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Administrative Law - Pedal power association v Sydney city council

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Introduction

ADMINISTRATIVE LAW TOPIC: ULTRA VIRES GROUP: AMANDA AND BEATA QUESTION: PEDAL POWER ASSOCIATION v SYDNEY CITY COUNCIL ADVICE TO PEDAL POWER ASSOCIATION Question (a) The nature of the Council's discretionary power and the doctrine of broad ultra vires The nature of the Council's discretionary power. In determining the nature of the Council's discretionary power, the threshold issue is whether the exercise of discretionary power achieved the purpose or object authorised by the legislation granting that power. The exercise of power for a purpose other than that conferred will be 'ultra vires'. Furthermore, extended ultra vires looks to the legality and appropriateness of the decision making process undertaken by the subject decision maker. Doctrine of broad ultra vires. Administrators have only such legal powers as are conferred upon them. These powers depend on whether the final decision is one, which was permitted by an enactment or (exceptionally) some other sources of power and also depend on whether the decision maker has complied with prescribed procedures. The rules, which comprise the 'legality principle', are the rules of broad/extended ultra vires. These rules are as follow: - * Decisions must be made in good faith and for proper purposes; * Only relevant considerations must be taken into account and irrelevant considerations must be ignored; * Decision makers must have some evidence on which to base ...read more.

Middle

It can be argued that the Council applied its policy inflexibly since the policy states that bicycles be banned from city streets except in special circumstances. A bicycle rally to advocate cycling as a form of transport could have been considered as a special circumstance. Furthermore, will regard to the preamble of the Sydney Roads Act 1979 (NSW), the Council may have adopted a strict interpretation for which its discretionary powers encompass, thereby inflexibly applying their discretion. Note that the preamble states that it is an Act "to adjust the competing rights to use public roads and to provide for the orderly flow of vehicular traffic...". It can be argued that the Council may have 'adjusted' the competing rights with a bias towards motor vehicles due to a strict interpretation of the meaning of 'vehicular traffic', thereby not exercising all of their discretion. Unreasonableness/Uncertainty Grounds: - In addition to refusing to exercise all of their discretion, there are also significant arguments which can be sustained to purport that the Council made a decision beyond their power. 1. Reasonableness The test for reasonableness was expounded in the leading case of Associated Provincial Picture Houses Ltd v Wednesbury Corporation [1948] 1 KB 223 (known as the Wednesbury Test). ...read more.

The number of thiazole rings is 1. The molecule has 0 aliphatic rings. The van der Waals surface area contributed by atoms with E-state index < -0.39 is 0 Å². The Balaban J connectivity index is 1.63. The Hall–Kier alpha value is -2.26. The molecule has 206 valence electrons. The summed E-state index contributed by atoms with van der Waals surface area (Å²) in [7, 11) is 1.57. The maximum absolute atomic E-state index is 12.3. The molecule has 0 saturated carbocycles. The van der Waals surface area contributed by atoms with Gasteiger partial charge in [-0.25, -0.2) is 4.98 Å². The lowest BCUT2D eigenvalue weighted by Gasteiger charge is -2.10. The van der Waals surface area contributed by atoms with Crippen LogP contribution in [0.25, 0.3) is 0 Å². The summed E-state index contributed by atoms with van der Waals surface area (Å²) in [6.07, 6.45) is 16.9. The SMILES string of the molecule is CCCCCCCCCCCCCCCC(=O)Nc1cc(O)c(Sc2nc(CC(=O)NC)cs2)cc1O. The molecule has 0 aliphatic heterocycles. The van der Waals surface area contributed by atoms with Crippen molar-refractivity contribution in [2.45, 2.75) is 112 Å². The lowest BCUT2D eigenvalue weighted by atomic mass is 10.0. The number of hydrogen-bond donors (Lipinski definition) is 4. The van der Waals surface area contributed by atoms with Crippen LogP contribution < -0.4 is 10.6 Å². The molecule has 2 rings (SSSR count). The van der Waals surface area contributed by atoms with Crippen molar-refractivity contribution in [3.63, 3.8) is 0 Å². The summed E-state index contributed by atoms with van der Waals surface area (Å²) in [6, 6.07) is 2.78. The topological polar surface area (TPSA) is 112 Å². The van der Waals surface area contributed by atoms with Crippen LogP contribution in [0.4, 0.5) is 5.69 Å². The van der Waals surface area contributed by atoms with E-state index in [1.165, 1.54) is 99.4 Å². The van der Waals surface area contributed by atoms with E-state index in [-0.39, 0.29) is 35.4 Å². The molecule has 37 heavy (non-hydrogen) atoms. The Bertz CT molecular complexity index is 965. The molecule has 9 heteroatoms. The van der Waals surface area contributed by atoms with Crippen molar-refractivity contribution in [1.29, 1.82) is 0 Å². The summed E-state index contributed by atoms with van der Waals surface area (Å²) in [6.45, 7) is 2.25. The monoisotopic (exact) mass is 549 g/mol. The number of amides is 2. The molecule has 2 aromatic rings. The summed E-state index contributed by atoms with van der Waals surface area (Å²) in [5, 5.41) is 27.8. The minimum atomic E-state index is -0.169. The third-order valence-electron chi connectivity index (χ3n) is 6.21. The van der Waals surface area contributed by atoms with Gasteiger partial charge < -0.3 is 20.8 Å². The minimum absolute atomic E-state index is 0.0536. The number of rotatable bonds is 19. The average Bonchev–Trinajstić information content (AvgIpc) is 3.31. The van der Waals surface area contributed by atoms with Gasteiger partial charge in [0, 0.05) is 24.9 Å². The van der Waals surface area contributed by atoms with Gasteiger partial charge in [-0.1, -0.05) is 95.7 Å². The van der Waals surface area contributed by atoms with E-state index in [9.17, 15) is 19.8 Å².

Conclusion

Furthermore, the Council was not making a decision on the merits of the Pedal Power Association's application, rather it simply ruled them out of consideration altogether and made it illegal for that party to access their rights to public roads. No evidence. The ADJR Act lists the no evidence rule as a separate ground for challenge. A person may apply for an order for review where there was no evidence or other material to justify the making of decision (ss 5(1)(h), 6(1)(h)). This is qualified in ss 5(3) and 6(3) which specifies that the no evidence ground will not be made out unless: (a) the person who made the decision was required by law to reach the decision only if a particular matter was established, and there was no evidence or other material (including facts of which he/she was entitled to take notice) from which he/she could reasonably be satisfied that the matter was established; or (b) the person who made the decision based the decision on the existence of a particular fact, and that fact did not exist. In the instance of the Council, there is little to comment on the no evidence rule, with the exception that the Council may need to substantiate their decision and further explain what is meant by "commercial interests". 1 Amanda and Beata - Ultra Vires Chapter 7 Q2 ...read more.

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